Mon 27 Sep 2010
Archive for September, 2010
Mon 13 Sep 2010
People buy with their eyes. In this small setting of 3 ft. x 3 ft., we create a world that says, “I want to be there…relaxing, eating delicious food.” So, food styling is all about selling, basically. But, not unlike fashion, food styling goes through style trends. A recent Wall Street Journal article, by Miriam Gottfried, discusses the current trend toward more a natural, almost “messy” look in food photographs. No matter what fashion in food styling prevails, my personal aesthetic and professional policy are both honesty and simplicity.
For an expert’s reaction to this story, I asked veteran food stylist Lisa Cherkasky, one of my favorite collaborators. She explains that her initial approach to styling a project is to weigh its parameters. “For each job, one of the most important challenges facing the stylist is answering this question: ‘What is being sold? Is it a recipe, a product, an ingredient, a lifestyle?’ That can help to determine what direction to take in styling. Just how perfect, or imperfect, should the on-set food be?”
Thu 9 Sep 2010
Cheeks like apples, lips like cherries, ears like…(well, ears of corn). These timeworn similes wax literal and fantastical in the works of Italian painter Giuseppe Arcimboldo (1526-1593). The National Gallery of Art will exhibit “Arcimboldo, 1526–1593: Nature and Fantasy,” the exclusive US showing of this 16-piece collection, which opens on September 19 and runs through January 9, 2011.
As an artist who mostly works with food and enjoys creating whimsical, sculptural pieces to photograph, Arcimboldo always fascinates me. I want to see how his work inspires you! Visit the exhibit and/or find images online for Arcimboldo (also spelled Archimboldo). Then, see what creeps into your imagination at the farmers’ market or the grocery store! Here are some examples of how he inspires me and others.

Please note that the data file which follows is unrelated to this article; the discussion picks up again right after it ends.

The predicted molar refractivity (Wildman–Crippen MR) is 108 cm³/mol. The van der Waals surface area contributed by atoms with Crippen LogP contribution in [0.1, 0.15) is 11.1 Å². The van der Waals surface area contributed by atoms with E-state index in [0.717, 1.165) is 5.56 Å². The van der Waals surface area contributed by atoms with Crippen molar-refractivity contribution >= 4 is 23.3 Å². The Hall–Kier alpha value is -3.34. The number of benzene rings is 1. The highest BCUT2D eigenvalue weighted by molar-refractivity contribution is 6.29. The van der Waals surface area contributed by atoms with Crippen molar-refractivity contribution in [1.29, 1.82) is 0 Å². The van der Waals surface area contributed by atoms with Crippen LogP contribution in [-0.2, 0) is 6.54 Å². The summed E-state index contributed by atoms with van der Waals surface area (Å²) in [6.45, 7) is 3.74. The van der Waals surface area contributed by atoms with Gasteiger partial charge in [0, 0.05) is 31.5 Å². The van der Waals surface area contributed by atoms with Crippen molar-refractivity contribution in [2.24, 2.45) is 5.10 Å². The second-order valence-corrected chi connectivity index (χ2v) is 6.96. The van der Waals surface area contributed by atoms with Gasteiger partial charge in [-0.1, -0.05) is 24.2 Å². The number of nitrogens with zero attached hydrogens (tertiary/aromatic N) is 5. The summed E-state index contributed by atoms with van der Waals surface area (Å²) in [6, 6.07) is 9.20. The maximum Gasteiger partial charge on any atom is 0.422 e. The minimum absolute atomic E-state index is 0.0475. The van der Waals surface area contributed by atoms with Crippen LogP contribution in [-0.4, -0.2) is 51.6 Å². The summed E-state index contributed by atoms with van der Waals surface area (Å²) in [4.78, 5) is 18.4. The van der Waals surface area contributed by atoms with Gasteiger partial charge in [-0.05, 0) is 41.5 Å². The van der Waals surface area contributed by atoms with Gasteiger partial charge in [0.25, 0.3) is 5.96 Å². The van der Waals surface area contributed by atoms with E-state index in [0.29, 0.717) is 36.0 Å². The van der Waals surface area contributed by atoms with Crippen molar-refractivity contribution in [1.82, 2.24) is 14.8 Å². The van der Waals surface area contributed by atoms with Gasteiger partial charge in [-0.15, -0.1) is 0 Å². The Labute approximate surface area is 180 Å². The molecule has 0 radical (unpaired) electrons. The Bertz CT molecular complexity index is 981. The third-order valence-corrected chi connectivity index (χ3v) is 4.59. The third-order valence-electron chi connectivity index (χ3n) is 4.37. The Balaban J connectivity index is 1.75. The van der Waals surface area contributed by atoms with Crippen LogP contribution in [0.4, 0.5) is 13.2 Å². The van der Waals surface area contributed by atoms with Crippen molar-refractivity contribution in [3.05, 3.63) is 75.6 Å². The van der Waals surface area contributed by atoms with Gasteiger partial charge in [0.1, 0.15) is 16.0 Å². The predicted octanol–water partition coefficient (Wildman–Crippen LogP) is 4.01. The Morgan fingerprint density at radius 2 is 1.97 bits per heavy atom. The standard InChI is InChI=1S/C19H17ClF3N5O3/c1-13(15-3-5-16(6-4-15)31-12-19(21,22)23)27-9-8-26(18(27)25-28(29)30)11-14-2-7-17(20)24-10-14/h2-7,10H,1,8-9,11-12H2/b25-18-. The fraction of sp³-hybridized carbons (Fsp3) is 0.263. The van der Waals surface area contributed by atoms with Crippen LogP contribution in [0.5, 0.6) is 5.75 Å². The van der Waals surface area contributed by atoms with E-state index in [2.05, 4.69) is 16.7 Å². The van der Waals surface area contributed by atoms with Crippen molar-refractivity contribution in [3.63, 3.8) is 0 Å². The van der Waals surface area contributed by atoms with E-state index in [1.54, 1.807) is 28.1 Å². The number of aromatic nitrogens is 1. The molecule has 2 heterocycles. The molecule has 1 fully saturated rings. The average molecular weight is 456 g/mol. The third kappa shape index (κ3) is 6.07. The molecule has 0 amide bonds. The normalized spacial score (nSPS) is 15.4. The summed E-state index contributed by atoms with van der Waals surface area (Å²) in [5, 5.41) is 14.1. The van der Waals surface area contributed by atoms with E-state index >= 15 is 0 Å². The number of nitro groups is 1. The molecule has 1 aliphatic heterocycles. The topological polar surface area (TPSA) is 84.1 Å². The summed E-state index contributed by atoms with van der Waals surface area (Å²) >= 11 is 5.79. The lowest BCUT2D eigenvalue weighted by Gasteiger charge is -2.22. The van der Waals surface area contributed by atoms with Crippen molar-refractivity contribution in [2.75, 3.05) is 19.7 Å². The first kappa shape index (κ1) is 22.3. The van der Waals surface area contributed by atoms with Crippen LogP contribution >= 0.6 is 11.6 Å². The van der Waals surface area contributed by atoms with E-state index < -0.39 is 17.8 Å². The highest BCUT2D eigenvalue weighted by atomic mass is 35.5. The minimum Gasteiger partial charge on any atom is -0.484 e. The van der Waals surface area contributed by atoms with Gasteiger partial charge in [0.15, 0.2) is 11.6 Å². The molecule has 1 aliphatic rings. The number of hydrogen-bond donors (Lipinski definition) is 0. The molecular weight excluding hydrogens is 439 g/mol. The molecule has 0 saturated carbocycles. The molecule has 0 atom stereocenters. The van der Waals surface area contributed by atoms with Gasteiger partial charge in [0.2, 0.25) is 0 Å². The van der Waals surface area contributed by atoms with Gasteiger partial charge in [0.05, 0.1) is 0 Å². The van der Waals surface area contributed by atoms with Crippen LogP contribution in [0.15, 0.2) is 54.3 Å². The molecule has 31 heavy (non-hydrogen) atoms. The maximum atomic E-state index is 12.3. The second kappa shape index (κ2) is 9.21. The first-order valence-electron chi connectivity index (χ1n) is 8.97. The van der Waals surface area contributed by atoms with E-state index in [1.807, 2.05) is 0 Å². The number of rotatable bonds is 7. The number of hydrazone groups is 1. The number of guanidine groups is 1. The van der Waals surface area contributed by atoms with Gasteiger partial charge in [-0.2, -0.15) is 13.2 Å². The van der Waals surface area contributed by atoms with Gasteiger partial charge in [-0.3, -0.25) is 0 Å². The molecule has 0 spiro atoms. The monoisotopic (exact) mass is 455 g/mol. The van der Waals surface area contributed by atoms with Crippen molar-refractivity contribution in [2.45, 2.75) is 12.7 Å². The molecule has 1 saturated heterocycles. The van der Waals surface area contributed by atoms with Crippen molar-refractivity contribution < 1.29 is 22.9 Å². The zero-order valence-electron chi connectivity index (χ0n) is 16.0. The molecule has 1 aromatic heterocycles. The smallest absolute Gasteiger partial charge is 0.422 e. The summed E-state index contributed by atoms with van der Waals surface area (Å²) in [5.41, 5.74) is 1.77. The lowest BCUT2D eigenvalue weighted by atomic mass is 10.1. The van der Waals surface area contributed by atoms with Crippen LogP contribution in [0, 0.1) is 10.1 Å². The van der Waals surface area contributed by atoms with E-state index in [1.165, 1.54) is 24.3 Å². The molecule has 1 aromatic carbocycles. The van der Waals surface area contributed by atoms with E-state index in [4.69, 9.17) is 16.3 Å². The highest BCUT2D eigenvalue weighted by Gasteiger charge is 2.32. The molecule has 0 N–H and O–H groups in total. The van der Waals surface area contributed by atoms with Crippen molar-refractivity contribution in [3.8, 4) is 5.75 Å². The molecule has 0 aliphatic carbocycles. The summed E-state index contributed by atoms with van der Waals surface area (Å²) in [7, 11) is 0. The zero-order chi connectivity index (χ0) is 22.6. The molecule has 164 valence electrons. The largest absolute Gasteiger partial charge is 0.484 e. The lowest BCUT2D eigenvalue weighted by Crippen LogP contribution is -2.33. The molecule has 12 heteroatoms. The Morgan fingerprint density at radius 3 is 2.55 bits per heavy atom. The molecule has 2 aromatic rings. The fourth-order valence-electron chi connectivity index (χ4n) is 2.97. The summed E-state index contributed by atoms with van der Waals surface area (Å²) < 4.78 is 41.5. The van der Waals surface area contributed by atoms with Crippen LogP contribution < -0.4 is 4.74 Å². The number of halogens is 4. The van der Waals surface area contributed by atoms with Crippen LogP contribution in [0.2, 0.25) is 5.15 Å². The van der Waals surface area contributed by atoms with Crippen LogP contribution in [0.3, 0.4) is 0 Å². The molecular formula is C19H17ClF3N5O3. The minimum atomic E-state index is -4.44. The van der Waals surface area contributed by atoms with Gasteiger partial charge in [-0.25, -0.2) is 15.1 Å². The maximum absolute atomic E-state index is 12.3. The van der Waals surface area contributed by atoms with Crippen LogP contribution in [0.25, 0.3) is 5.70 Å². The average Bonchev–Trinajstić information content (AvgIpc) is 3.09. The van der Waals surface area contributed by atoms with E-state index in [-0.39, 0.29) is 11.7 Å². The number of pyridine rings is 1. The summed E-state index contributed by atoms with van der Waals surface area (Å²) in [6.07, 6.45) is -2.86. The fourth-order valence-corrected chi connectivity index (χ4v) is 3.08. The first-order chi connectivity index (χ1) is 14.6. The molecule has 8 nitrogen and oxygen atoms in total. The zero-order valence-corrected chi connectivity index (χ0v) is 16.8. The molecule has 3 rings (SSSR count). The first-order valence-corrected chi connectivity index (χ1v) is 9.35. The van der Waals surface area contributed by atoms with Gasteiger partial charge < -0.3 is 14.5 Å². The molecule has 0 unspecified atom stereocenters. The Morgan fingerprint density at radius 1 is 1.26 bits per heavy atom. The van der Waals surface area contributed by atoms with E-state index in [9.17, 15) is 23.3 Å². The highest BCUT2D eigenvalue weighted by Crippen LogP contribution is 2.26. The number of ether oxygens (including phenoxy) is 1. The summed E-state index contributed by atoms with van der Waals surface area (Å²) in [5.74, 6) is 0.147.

Wed 1 Sep 2010
Russian scientists died protecting an invaluable collection of seeds and plants during the Nazi Seige of Leningrad. They literally starved rather than eat the only nutrients available—the potatoes and seeds in the collection they protected. Their heroism shows how strongly they believed that the assets of the Vavilov Institute of Plant Industry are irreplaceable. The Institute, in St. Petersburg (as the city is now known), is a centuries-old repository for catalogued seeds and plants.
Saved from the Nazis and Stalin (who imprisoned Vavilov for his genetics research), the Insitute is now imperiled because the land it sits on may be sold by the Russian government to private developers. International scientists agree the loss of this resource would be tragic for the entire world.
Wed 1 Sep 2010
Diane sends us to the Philo Apple Farm. It’s an organic orchard specializing in heirloom varieties, located in the Anderson Valley of Mendcino County. The fruit stand there is pretty casual. All their product is just sitting out, with a simple box where you leave your money, honor-system style.